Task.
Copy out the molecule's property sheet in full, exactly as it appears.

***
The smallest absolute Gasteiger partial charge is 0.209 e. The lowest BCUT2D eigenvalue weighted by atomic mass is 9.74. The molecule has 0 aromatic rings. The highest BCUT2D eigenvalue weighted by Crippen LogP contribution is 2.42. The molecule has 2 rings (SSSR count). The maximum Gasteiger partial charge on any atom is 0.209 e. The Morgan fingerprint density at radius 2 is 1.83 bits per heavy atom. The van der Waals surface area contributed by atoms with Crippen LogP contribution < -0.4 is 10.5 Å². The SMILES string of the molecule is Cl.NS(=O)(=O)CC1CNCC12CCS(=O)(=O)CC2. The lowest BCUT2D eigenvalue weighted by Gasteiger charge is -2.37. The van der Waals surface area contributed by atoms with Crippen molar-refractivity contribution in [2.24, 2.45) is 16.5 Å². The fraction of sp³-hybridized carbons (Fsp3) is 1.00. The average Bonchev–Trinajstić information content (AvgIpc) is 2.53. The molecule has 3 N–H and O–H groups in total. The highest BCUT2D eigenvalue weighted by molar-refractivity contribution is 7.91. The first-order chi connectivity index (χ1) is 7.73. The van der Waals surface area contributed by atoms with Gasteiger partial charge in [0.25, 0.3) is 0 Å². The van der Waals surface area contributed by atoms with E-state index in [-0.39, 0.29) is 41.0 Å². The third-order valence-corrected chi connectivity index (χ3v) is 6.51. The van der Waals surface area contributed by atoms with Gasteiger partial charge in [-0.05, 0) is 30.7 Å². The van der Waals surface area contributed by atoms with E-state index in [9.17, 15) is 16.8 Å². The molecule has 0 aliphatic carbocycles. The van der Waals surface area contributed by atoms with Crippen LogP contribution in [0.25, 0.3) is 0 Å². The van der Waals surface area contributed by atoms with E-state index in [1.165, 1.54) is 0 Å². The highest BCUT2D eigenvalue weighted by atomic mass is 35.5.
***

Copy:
The smallest absolute Gasteiger partial charge is 0.209 e. The lowest BCUT2D eigenvalue weighted by atomic mass is 9.74. The molecule has 0 aromatic rings. The highest BCUT2D eigenvalue weighted by Crippen LogP contribution is 2.42. The molecule has 2 rings (SSSR count). The maximum Gasteiger partial charge on any atom is 0.209 e. The Morgan fingerprint density at radius 2 is 1.83 bits per heavy atom. The van der Waals surface area contributed by atoms with Crippen LogP contribution < -0.4 is 10.5 Å². The SMILES string of the molecule is Cl.NS(=O)(=O)CC1CNCC12CCS(=O)(=O)CC2. The lowest BCUT2D eigenvalue weighted by Gasteiger charge is -2.37. The van der Waals surface area contributed by atoms with Crippen molar-refractivity contribution in [2.24, 2.45) is 16.5 Å². The fraction of sp³-hybridized carbons (Fsp3) is 1.00. The average Bonchev–Trinajstić information content (AvgIpc) is 2.53. The molecule has 3 N–H and O–H groups in total. The highest BCUT2D eigenvalue weighted by molar-refractivity contribution is 7.91. The first-order chi connectivity index (χ1) is 7.73. The van der Waals surface area contributed by atoms with Gasteiger partial charge in [0.25, 0.3) is 0 Å². The van der Waals surface area contributed by atoms with E-state index in [-0.39, 0.29) is 41.0 Å². The third-order valence-corrected chi connectivity index (χ3v) is 6.51. The van der Waals surface area contributed by atoms with Gasteiger partial charge in [-0.05, 0) is 30.7 Å². The van der Waals surface area contributed by atoms with E-state index in [9.17, 15) is 16.8 Å². The molecule has 0 aliphatic carbocycles. The van der Waals surface area contributed by atoms with Crippen LogP contribution in [0.25, 0.3) is 0 Å². The van der Waals surface area contributed by atoms with E-state index in [1.165, 1.54) is 0 Å². The highest BCUT2D eigenvalue weighted by atomic mass is 35.5.